I vividly remember the 1990s battles to end apartheid in South Africa, and the marches for self-determination of the majority black population, permanently locked out of power, on our TV screens night after night. I admired their courage and their self-belief, their desire to shape their own future and their steadfast belief that they could.

At the same time there was a broad-based, non-party political campaign for a Scottish Assembly in Scotland which was met with the same deranged outrage and dreary specious arguments as fill these letters pages from die-hard Tory Unionists unwilling to see the injustice of a people, the Scots, chained to a dangerous far-right wing UK government which they did not vote for that undermines their interests, and over which they have no influence.

I remember leafleting one stair in Bruntsfield after the fourth Conservative general election election victory in a row in 1992 with an innocuous leaflet politely arguing for some weak form of “home rule” for Scotland, and being accosted by a furious old woman shouting, “Take this filth away! We can’t have a parliament in Scotland! We don’t have the brains! Everybody with brains goes to England! Don’t you know that?” and I thought of those South Africans marching in their rags. Who told them they didn’t have the brains to run themselves? And I realised then that their political consciousness had evolved whilst ours had regressed. Since when was self-determination “filth”? What happened to self-respect? Three centuries of an unequal union has given us the minds of supine, subject peoples, content like cattle to be ruled and exploited by others who do not have our best interests at heart.

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The greatest argument for independence is existential. To live our own lives by our own hands and by our own values. Because life is precious, too precious not to live your own life.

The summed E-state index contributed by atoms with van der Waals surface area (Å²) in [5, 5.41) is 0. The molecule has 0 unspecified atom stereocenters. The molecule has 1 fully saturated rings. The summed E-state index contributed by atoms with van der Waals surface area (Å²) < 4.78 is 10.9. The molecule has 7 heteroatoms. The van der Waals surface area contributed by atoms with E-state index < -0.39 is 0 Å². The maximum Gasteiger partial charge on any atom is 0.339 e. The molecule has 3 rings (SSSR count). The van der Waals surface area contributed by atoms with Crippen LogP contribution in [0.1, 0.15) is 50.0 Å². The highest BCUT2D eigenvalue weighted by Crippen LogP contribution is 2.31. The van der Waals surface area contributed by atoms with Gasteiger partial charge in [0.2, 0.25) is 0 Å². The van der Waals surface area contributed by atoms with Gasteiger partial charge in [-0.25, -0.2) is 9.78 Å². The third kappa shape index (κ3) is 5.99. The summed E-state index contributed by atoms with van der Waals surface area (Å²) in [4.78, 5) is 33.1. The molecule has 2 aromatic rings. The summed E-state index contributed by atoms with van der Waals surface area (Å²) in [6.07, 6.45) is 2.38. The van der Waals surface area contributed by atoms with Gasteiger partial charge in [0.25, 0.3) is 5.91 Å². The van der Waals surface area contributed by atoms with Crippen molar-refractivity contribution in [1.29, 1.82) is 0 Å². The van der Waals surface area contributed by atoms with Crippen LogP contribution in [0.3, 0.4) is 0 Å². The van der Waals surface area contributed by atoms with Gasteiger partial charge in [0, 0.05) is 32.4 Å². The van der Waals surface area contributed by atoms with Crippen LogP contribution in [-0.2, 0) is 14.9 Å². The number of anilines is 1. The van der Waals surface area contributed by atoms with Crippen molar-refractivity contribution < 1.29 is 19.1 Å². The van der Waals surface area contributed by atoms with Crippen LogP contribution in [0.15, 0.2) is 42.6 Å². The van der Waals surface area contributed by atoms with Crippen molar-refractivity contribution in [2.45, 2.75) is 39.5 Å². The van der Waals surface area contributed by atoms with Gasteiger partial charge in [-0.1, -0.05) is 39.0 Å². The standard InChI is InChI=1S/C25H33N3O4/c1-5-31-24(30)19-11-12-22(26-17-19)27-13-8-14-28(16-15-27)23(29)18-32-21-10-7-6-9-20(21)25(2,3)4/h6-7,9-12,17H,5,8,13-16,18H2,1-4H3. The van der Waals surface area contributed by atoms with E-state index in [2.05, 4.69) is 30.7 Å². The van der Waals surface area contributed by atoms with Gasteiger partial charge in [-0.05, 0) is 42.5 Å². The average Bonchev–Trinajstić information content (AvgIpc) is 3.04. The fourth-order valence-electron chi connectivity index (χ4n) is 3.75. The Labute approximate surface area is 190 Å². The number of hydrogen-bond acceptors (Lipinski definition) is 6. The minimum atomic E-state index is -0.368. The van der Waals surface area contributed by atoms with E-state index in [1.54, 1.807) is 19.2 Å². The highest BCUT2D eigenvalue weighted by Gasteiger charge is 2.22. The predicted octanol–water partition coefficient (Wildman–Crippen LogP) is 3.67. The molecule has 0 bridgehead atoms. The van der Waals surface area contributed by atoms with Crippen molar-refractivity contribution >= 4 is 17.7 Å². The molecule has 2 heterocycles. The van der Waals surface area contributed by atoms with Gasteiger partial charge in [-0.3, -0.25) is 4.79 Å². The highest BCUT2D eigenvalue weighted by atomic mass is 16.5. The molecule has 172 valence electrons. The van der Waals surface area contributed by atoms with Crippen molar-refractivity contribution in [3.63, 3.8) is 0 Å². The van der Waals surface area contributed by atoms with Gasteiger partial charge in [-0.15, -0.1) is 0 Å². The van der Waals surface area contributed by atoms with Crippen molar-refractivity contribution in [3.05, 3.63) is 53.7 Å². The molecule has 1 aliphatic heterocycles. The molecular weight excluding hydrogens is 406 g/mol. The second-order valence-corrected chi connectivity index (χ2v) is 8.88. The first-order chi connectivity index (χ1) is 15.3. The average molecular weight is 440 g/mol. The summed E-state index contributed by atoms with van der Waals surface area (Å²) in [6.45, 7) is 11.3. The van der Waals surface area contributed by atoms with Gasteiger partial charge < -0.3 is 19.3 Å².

Mairianna Clyde, Edinburgh

Latin lesson

Nicola Sturgeon stressed in her recent statement that any independence referendum must be “based on law”. She went on to announce her "plan” to frame the next UK election as a “de facto” referendum. The Latin and legal term equivalent to “based on law” is de iure. The opposite to that is de facto. A de iure referendum would be “based on law”. A de facto one would not. You would think the First Minister, a lawyer by trade, might know this – and I'm sure she does. But this is politics and the contradiction is typical of the SNP's agility in ignoring the facts and attempting to be be all things to all people.

Brian Wilson (Scotsman, 2 July) described Ms Sturgeon's latest gambit as "student politics”. In one sense it is. Even if the SNP returns a majority of votes – or perhaps seats according to John Swinney – I doubt if even SNP supporters would seriously consider this had any validity whatsoever as a referendum. But in other ways it is politics of the SNP low-cunning variety. Surely even SNP diehards realise that the Scottish public are bound to waken up at some point and get back to voting based on the record of the incumbent government. And if and when they do the SNP will be out on their ears. By presenting the poll, therefore, as a one-issue election explicitly and not as usual surreptitiously they will deflect attention away from their catastrophic performance in government.